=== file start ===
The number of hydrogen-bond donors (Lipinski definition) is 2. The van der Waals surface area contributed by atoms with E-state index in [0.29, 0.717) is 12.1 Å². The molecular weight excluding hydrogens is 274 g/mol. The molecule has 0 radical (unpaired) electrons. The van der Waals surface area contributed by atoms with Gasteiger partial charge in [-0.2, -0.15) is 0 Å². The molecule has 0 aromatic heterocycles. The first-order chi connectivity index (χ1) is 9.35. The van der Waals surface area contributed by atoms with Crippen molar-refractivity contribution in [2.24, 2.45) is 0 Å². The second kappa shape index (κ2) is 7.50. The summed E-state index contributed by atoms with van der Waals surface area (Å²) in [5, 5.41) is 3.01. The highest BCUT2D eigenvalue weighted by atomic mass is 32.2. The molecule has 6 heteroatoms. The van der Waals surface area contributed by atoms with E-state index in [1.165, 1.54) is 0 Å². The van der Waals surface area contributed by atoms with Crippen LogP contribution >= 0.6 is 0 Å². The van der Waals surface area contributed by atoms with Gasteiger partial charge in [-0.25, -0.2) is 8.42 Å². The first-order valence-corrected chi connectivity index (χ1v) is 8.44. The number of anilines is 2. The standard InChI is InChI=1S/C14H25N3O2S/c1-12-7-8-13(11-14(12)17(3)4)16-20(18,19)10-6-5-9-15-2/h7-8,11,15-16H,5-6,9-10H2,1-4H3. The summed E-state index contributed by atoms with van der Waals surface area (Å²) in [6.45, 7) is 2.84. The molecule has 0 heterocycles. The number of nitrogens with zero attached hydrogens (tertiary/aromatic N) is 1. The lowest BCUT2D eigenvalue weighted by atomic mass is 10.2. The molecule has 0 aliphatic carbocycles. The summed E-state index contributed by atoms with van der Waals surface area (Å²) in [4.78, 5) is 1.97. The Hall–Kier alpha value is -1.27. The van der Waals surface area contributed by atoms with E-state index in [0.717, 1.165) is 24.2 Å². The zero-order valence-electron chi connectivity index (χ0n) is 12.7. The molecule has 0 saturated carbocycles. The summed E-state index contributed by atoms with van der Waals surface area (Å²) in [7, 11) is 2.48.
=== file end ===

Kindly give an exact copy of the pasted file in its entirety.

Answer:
The number of hydrogen-bond donors (Lipinski definition) is 2. The van der Waals surface area contributed by atoms with E-state index in [0.29, 0.717) is 12.1 Å². The molecular weight excluding hydrogens is 274 g/mol. The molecule has 0 radical (unpaired) electrons. The van der Waals surface area contributed by atoms with Gasteiger partial charge in [-0.2, -0.15) is 0 Å². The molecule has 0 aromatic heterocycles. The first-order chi connectivity index (χ1) is 9.35. The van der Waals surface area contributed by atoms with Crippen molar-refractivity contribution in [2.24, 2.45) is 0 Å². The second kappa shape index (κ2) is 7.50. The summed E-state index contributed by atoms with van der Waals surface area (Å²) in [5, 5.41) is 3.01. The highest BCUT2D eigenvalue weighted by atomic mass is 32.2. The molecule has 6 heteroatoms. The van der Waals surface area contributed by atoms with E-state index in [1.165, 1.54) is 0 Å². The van der Waals surface area contributed by atoms with Crippen LogP contribution >= 0.6 is 0 Å². The van der Waals surface area contributed by atoms with Gasteiger partial charge in [-0.25, -0.2) is 8.42 Å². The first-order valence-corrected chi connectivity index (χ1v) is 8.44. The number of anilines is 2. The standard InChI is InChI=1S/C14H25N3O2S/c1-12-7-8-13(11-14(12)17(3)4)16-20(18,19)10-6-5-9-15-2/h7-8,11,15-16H,5-6,9-10H2,1-4H3. The summed E-state index contributed by atoms with van der Waals surface area (Å²) in [6.45, 7) is 2.84. The molecule has 0 heterocycles. The number of nitrogens with zero attached hydrogens (tertiary/aromatic N) is 1. The lowest BCUT2D eigenvalue weighted by atomic mass is 10.2. The molecule has 0 aliphatic carbocycles. The summed E-state index contributed by atoms with van der Waals surface area (Å²) in [4.78, 5) is 1.97. The Hall–Kier alpha value is -1.27. The van der Waals surface area contributed by atoms with E-state index in [0.717, 1.165) is 24.2 Å². The zero-order valence-electron chi connectivity index (χ0n) is 12.7. The molecule has 0 saturated carbocycles. The summed E-state index contributed by atoms with van der Waals surface area (Å²) in [7, 11) is 2.48.